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March 6, 2010 / Andrea Wenger

The ISFJ Writing Personality: Tangible Warmth

In this life we cannot do great things.
We can only do small things with great love.
— Mother Teresa

What does your personality type tell you about your writing style?

ISFJs focus on facts, which they often convey with warmth.  They feel more confident when able to follow a proven approach, and when instructions are clear. ISFJs like to complete their research and map out a first draft in their head before they begin writing. They are dedicated, thorough, and committed to meeting deadlines.

The ISFJ personality type is one of 16 identified by the Myers-Briggs Type Indicator, a popular psychometric instrument used to determine how people prefer to gather information and make decisions. The initials ISFJ stand for the following:

I: Introversion preferred to extraversion
ISFJs get their energy from the internal world of thoughts and ideas. They enjoy interacting with small groups of people but find large groups draining. They generally reflect before acting.

S: Sensation preferred to intuition
ISFJs are concrete thinkers, placing more trust in experience than in flashes of insight. They’re more interested in sensory data than in the patterns perceived by the unconscious mind. ISFJs tend to be intellectually content—they want to enjoy the world.

F: Feeling preferred to thinking
ISFJs prefer to use their rational feeling function when making decisions. They place more emphasis on the effect that actions have on people than they do on adhering to the impersonal rule of logic. They tend to give other people the benefit of the doubt.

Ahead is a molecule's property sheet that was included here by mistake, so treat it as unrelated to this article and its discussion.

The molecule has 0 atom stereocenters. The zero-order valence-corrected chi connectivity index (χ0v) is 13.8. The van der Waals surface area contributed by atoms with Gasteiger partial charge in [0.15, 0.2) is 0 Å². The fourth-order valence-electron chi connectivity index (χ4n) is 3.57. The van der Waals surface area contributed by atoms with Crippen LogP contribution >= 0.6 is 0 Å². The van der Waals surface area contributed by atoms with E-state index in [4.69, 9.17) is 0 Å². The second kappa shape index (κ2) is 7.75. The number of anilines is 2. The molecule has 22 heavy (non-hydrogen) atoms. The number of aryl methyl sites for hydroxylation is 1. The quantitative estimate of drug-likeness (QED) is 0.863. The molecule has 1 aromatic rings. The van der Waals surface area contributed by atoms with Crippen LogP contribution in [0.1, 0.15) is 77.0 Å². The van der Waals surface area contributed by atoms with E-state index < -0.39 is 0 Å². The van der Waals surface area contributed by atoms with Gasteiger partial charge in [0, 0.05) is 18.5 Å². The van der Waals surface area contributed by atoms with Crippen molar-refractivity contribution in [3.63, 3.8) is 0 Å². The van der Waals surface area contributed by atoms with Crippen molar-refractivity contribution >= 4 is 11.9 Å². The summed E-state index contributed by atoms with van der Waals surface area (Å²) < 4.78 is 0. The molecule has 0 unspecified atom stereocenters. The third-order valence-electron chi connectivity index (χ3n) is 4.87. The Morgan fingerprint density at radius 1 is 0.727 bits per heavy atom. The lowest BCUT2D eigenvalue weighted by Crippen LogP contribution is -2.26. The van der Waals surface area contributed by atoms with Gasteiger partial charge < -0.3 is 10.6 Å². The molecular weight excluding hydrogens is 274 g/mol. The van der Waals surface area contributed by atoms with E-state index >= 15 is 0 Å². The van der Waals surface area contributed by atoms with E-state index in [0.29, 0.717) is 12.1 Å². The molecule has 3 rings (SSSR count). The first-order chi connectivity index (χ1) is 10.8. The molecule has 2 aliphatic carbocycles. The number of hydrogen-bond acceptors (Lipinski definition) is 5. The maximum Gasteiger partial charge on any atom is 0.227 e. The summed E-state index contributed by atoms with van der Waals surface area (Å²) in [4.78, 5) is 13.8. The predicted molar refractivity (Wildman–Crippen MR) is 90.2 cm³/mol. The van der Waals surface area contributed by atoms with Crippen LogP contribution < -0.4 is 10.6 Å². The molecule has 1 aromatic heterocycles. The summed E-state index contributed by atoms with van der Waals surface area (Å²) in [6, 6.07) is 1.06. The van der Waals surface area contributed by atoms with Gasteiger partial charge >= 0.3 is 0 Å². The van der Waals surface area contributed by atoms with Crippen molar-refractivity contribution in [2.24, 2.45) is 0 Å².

J: Judgment preferred to perception
ISFJs are drawn to closure. They feel satisfied after finishing a project or reaching a decision. They think in terms of likelihoods rather than possibilities.

Are you an ISFJ writer? If so, the following information may give you some insight into how temperament influences your writing style. Use these insights to help you play to your strengths and compensate for your natural blind spots.

Writing Process of the ISFJ

ISFJs may approach a writing project in the following ways:

  • View writing as a form of personal expression.  They often write about topics they care about, although they may not let their own beliefs shine through. They prefer to present the facts, which they may do in great detail, then let readers make up their own mind.
  • Are self-motivated and self-directed. However, when writing for a teacher, editor, or boss, they want explicit instructions. If they don’t have a clear understanding of other people’s expectations, they may struggle in silence. Instead, try asking to see a model of what to work toward (for example, last year’s annual report or a term paper that earned an A). A concrete example will help alleviate confusion.
  • Prefer to write alone in a consistent environment free of interruptions. They often find it uncomfortable to brainstorm in a group. They prefer to research their topic first so they can be sure of getting the facts right.
  • Enjoy reading and writing about history or biography, but are less likely to gravitate toward business or technical writing. If they do write about technology, they’re likely to prefer the tried-and-true to the cutting edge. When writing fiction, they can often be quite funny in conveying their observations about the foibles of human nature.